Ontario Undergraduate Student Alliance responds to optional opt-out of non-tuition and non-essential ancillary fees

January 17, 2019

TORONTO, ON -- Today, the provincial government announced several changes to Ontario’s tuition framework for universities and Ontario’s student financial aid system. OUSA’s full response to the changes to the Tuition Framework and OSAP can be found here. In this announcement, the government also included a stipulation that would allow students to opt-out of certain non-tuition fees which are deemed “non-essential”.

OUSA understands the government’s desire to save students money by providing them with an option to opt-out of non-tuition ancillary fees. However, OUSA strongly emphasizes that this provision will not only reduce the levels of essential student services and make support services more expensive for individual students, but will also shift the need for such services onto the provincial government.

OUSA believes that the government should introduce legislation that recognizes the autonomy of student unions at post-secondary institutions - allowing student unions to levy their fees in a manner decided by their membership. Students should have the autonomy to decide non-tuition-related ancillary fees that are deemed non-essential through student union referendums.

“The primary function of student unions is to ensure institutions are accountable to students and so unions can advocate on behalf of students,” said OUSA Steering Committee member, Matthew Gerrits, and student at the University of Waterloo. “Student unions have become more than a just a vehicle for advocacy - they provide students with essential services and supports, improve the affordability of post-secondary education and provide experiential learning opportunities that help students develop skills to enter the workforce.”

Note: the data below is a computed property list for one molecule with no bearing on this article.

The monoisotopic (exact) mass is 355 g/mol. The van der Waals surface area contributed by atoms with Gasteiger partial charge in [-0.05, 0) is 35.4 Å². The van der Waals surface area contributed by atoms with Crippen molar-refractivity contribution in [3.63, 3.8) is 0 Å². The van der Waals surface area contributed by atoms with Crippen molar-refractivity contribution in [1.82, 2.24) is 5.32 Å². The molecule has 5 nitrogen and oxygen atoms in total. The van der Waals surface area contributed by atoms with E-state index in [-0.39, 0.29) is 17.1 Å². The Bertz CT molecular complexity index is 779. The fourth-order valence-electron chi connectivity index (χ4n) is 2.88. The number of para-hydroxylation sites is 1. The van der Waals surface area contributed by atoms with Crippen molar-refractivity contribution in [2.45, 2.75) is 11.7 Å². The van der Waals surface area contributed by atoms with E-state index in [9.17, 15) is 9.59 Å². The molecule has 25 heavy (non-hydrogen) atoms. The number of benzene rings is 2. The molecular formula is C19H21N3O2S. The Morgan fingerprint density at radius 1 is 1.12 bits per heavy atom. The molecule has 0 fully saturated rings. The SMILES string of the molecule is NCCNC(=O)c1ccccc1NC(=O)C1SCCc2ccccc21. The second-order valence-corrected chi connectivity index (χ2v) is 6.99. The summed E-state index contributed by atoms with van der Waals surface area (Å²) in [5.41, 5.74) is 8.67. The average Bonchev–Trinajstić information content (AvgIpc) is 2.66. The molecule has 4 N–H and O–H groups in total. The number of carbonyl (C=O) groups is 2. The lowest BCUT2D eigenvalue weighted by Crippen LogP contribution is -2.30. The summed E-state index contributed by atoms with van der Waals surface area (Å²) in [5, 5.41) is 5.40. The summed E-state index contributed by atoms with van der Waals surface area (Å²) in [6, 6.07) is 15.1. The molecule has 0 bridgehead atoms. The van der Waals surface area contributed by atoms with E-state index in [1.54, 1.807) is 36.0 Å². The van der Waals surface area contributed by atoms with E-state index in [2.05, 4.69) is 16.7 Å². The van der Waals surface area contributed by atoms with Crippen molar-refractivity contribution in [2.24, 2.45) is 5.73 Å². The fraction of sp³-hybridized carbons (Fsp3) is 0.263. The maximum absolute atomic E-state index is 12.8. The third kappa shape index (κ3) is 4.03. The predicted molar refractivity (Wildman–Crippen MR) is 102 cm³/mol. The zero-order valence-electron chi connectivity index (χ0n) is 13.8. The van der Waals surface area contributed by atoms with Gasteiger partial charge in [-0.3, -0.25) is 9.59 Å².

OUSA is very concerned about how this provision may impact student associations across Ontario. Student representation, the autonomy of student governments, student media outlets, and services like health and dental plans, clubs systems, student-led programming, transit passes, and peer-support services, could be at risk. Most student unions’ services, funded through student fees, reduce University and student reliance on government funding. Student unions fill in gaps in programming and services where Universities cannot or will not.

“The eight student unions represented by OUSA provide prescription drug coverage to over 94,000 of our students which means the government does not need to take care of them under OHIP+” said, OUSA President, Danny Chang, and student at Western University. “We need to make sure that the impact of this government announcement does not harm the services we provide to our students, services that often times take the burden off of the government.”

Additionally, based on the experiences borne out by the Australian government through their decision to ban compulsory non-academic fees in 2005, which was reversed in 2011, OUSA is concerned that this provision will lead to a number of unintended consequences that will negatively impact the government, students, student unions, and institutions. Reports cite that the legislation took an estimated $170 million a year out of student services budgets nationally, resulting in the closure of many services and thousands of jobs lost. During the ban on compulsory non-academic fees, students faced a decrease in student service levels and an increase in individual costs. Australian student unions saw a decrease in student advocacy and student representation.

OUSA looks forward to sharing these concerns with the government and understanding how the details of the ancillary fee provision will impact our members. To view OUSA’s full 2016 Ancillary Fees policy paper, click here.

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OUSA represents the interests of 150,000 professional and undergraduate, full-time and part-time university students at eight student associations across Ontario. Our vision is for an accessible, affordable, accountable, and high quality post-secondary education in Ontario.


Deborah Lam
Operations & Communications Director
Ontario Undergraduate Student Alliance
[email protected]